Playwright and director Enda Walsh must have staggering self-confidence: no topic is too chunky to chew over for the ninety minutes of what he defines as the ‘kinetically crazy theatre’ of Ballyturk, his latest dramatic extravaganza. What is the meaning of time, mortality, innocence, death, reality, love, eternity and freedom? Brave, existential questions cram Landmark Productions and Galway International Arts Festival’s sell-out dramatisation of Walsh’s musings. The problem is, though the production values are stylish and convincing, and the acting persuasive, answers to any of the above are deemed too prosaic to be articulated. Everything feels a little self-absorbed and meaning is left largely to the viewers’ disposition. This feels to be a little bit of a cop-out by Walsh, Ballyturk is less play and more ‘performance piece’: questions are posed and any replies are hints, or tones, or flavours conjured up by the textures and surreal images woven in sound and fury on the stage; thus the audience eventually has to come up with its own answers (and narrative).
Two un-named characters, 1 and 2, (Cillian Murphy and Mikel Murfi) are confined to designer Jamie Vartan’s windowless, doorless basement of vast, grey poured-concrete slabs pasted with torn paper scrawled with childlike charcoal sketches and furnished with worn Melamine-wood kitchen, bed and cupboards. Like slats of a giant grating, great concrete joists overhead disperse a stark light into this prison that the programme describes as being in ‘No time. No place.’ To a soundscape (Helen Atkinson/Teho Teardo) of strange cello creaks, 1980s hits by ABC, Blancmange and Nena (they’ve got to mean something…) and voices emanating from the walls, Characters 1 and 2 are compelled to imagine and then enact a world that they have not actually seen but sense might exist outside their Fred West/ Josef Fritzl-echoing confinement. Hours and then days pass and the minutiae of shared living and their repeated vignettes of Ballyturk’s inhabitants become more and more frenzied (think super-charged Walworth Farce or Misterman) as they struggle to survive, search for the meaning of life, hunt for words to define their experience or just attempt to dispel boredom. In a dramatic coup-de-theatre that cannot be spoiled here, Character 3 (Stephen Rea) enters from a Magritte-like surreality that might (or might not) exist outside this basement. We are in Bishop Berkeley territory now, for do our two characters exist at all without Character 3’s conception of them? Character 3 is a quiet counterpoint to the frenetic desperation on stage: an anti-climactic, chain-smoking deus ex machina who terrifies Characters 1 and 2, then after a Jenga competition with biscuits and a Pythonesque diatribe on the uselessness of hands, presents an ultimatum and Ballyturk builds to a roaring, stomping, disc-hurling, wall-banging, body-convulsing finale.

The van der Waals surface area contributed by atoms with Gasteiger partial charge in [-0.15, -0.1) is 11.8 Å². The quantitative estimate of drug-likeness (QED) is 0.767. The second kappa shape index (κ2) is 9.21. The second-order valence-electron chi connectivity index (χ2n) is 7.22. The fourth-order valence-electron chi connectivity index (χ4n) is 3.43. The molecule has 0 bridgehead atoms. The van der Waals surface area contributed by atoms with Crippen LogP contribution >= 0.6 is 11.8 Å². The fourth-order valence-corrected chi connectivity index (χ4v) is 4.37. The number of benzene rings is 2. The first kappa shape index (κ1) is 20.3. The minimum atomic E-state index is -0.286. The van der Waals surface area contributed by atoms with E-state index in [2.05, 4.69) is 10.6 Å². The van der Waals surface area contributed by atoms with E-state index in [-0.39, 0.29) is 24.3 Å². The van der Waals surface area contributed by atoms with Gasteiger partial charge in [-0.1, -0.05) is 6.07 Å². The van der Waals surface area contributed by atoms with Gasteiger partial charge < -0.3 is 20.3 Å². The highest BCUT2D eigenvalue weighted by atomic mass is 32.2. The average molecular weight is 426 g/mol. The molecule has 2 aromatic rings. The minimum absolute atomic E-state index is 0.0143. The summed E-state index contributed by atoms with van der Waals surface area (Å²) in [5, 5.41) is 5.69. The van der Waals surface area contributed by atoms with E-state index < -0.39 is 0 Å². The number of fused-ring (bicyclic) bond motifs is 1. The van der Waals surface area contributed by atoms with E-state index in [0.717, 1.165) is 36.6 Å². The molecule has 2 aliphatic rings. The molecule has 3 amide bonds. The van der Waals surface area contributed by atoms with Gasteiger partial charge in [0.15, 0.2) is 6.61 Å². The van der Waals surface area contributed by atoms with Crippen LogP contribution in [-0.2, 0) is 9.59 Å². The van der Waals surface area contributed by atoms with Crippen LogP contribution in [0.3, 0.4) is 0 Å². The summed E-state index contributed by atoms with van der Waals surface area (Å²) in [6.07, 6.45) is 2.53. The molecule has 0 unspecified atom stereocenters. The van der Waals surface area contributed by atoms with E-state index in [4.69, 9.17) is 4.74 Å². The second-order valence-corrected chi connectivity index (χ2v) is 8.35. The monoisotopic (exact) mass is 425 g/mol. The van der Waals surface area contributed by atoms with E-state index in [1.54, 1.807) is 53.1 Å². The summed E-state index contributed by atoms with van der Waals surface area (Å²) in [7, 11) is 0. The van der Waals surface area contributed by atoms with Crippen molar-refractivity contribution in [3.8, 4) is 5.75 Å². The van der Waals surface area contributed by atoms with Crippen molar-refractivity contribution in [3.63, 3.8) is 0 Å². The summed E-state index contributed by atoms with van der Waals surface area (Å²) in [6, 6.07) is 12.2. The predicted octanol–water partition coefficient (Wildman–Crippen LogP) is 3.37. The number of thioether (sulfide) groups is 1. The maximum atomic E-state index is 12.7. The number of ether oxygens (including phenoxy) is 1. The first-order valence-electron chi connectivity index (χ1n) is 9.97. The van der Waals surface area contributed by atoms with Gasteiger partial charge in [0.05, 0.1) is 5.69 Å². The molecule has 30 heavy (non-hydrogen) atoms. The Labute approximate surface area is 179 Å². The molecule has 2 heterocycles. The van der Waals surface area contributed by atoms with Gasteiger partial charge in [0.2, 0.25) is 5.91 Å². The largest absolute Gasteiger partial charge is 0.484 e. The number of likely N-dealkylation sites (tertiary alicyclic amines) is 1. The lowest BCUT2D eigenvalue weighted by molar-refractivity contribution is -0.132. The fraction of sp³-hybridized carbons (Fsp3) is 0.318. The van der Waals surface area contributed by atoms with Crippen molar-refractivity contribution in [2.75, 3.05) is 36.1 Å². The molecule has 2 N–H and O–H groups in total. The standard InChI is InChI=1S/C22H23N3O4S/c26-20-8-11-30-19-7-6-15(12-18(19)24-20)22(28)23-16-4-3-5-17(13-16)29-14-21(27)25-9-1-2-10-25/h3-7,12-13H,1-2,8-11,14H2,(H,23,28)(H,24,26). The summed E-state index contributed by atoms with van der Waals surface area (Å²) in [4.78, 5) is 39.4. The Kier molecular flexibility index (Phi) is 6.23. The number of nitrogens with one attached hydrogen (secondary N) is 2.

Everything that is challenging, disturbing and distinctive about Walsh’s work is here: wildly black and mischievous humour, acerbic - sometimes malicious - glimpses of a claustrophobic, rural, Middle-Ireland existence, a ravishing of words, and ever extravagant drama. It is also a work of fashionable, post-modern intertextuality: mostly consisting of style references (slapstick, plays-within-plays, mimicry and repetition) to Walsh’s own work, but Joyce is there, so is Beckettian futility and linguistic experimentation, Pinteresque monologues and physical tics, and even a Sinatra tribute. The work is clearly a dramatized stream of Walsh’s consciousness. But despite Landmark and GIAF’s no-holds-barred theatrical whizzbangs, the writing feels a little unfinished, ill-disciplined even, as if the process of creation was too enjoyable to suffer a critical eye. It doesn’t quite hang together. In particular, making a connection between the hour-long portrayal of Ballyturk’s inhabitants and the appearance of the omnipresent Character 3 is ‘definitely Honours Level’, as one audience member was overheard commenting.
However, Walsh’s direction of his own writing has allowed the piece to evolve as a fuel-injected performance vehicle for Messrs Murphy and Murfi; a pedestal for their considerable acting experience and it is engrossing to observe. Cillian Murphy is a pulsating quiver of energy, always sure-footed in his bursts around the stage with tremendous vocal texture and range. Mikel Murfi employs and enjoys every physical jape, mime convention and facial gurn ever executed on a stage and Stephen Rea is a quietly authoritarian controller. All actors bounce off each other - literally and figuratively - in honing Walsh’s dramatic ideas: indeed, it is difficult to imagine the play produced elsewhere without this particularly potent triumvirate of high-ranking actors.
The team that created 2012’s Misterman were always expected to produce challenging theatre of an impressive cinematic quality and Ballyturk is just about that. What is most peculiar about this slightly self-indulgent work, however, is that it does pack some emotional punch. It is difficult to fathom quite how or why it happens. The final, exploitative image almost shouldn’t work, but, perhaps bred of the performers’ vigorous belief in Walsh’s vision, combined with the authority of audience-bludgeoning dramatic effects, the outcome is strangely, unexpectedly moving.